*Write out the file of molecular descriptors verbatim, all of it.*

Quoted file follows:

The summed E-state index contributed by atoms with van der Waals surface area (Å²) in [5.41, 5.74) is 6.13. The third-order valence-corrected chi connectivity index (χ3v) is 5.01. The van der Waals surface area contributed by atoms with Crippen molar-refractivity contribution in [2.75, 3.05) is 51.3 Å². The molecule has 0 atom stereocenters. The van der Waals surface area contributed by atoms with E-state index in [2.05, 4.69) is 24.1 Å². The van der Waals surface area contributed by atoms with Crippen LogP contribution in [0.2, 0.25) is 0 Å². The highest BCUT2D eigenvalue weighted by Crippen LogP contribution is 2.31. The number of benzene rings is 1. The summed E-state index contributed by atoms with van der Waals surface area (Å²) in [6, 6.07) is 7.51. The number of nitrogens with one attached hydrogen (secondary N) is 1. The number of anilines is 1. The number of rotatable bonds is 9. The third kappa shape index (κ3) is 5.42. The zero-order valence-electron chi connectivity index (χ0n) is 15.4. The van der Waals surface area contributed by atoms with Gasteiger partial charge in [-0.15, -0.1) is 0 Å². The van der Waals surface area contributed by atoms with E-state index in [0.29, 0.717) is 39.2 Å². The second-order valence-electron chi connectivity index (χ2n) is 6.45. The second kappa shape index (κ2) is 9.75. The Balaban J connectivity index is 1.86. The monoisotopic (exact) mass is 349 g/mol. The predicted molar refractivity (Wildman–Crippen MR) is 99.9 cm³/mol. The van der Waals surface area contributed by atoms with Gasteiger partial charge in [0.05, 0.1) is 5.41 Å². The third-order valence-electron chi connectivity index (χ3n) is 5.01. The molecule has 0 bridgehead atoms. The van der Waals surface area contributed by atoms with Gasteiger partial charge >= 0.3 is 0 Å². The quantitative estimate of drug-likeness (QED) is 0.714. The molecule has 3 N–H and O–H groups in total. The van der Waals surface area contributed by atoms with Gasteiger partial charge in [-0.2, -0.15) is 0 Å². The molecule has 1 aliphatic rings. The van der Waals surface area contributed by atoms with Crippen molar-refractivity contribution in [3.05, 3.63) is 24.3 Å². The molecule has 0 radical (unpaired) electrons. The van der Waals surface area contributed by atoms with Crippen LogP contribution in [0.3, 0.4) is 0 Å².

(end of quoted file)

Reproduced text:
The summed E-state index contributed by atoms with van der Waals surface area (Å²) in [5.41, 5.74) is 6.13. The third-order valence-corrected chi connectivity index (χ3v) is 5.01. The van der Waals surface area contributed by atoms with Crippen molar-refractivity contribution in [2.75, 3.05) is 51.3 Å². The molecule has 0 atom stereocenters. The van der Waals surface area contributed by atoms with E-state index in [2.05, 4.69) is 24.1 Å². The van der Waals surface area contributed by atoms with Crippen LogP contribution in [0.2, 0.25) is 0 Å². The highest BCUT2D eigenvalue weighted by Crippen LogP contribution is 2.31. The number of benzene rings is 1. The summed E-state index contributed by atoms with van der Waals surface area (Å²) in [6, 6.07) is 7.51. The number of nitrogens with one attached hydrogen (secondary N) is 1. The number of anilines is 1. The number of rotatable bonds is 9. The third kappa shape index (κ3) is 5.42. The zero-order valence-electron chi connectivity index (χ0n) is 15.4. The van der Waals surface area contributed by atoms with Gasteiger partial charge in [-0.15, -0.1) is 0 Å². The van der Waals surface area contributed by atoms with E-state index in [0.29, 0.717) is 39.2 Å². The second-order valence-electron chi connectivity index (χ2n) is 6.45. The second kappa shape index (κ2) is 9.75. The Balaban J connectivity index is 1.86. The monoisotopic (exact) mass is 349 g/mol. The predicted molar refractivity (Wildman–Crippen MR) is 99.9 cm³/mol. The van der Waals surface area contributed by atoms with Gasteiger partial charge in [0.05, 0.1) is 5.41 Å². The third-order valence-electron chi connectivity index (χ3n) is 5.01. The molecule has 0 bridgehead atoms. The van der Waals surface area contributed by atoms with Gasteiger partial charge >= 0.3 is 0 Å². The quantitative estimate of drug-likeness (QED) is 0.714. The molecule has 3 N–H and O–H groups in total. The van der Waals surface area contributed by atoms with Gasteiger partial charge in [-0.2, -0.15) is 0 Å². The molecule has 1 aliphatic rings. The van der Waals surface area contributed by atoms with Crippen molar-refractivity contribution in [3.05, 3.63) is 24.3 Å². The molecule has 0 radical (unpaired) electrons. The van der Waals surface area contributed by atoms with Crippen LogP contribution in [0.3, 0.4) is 0 Å².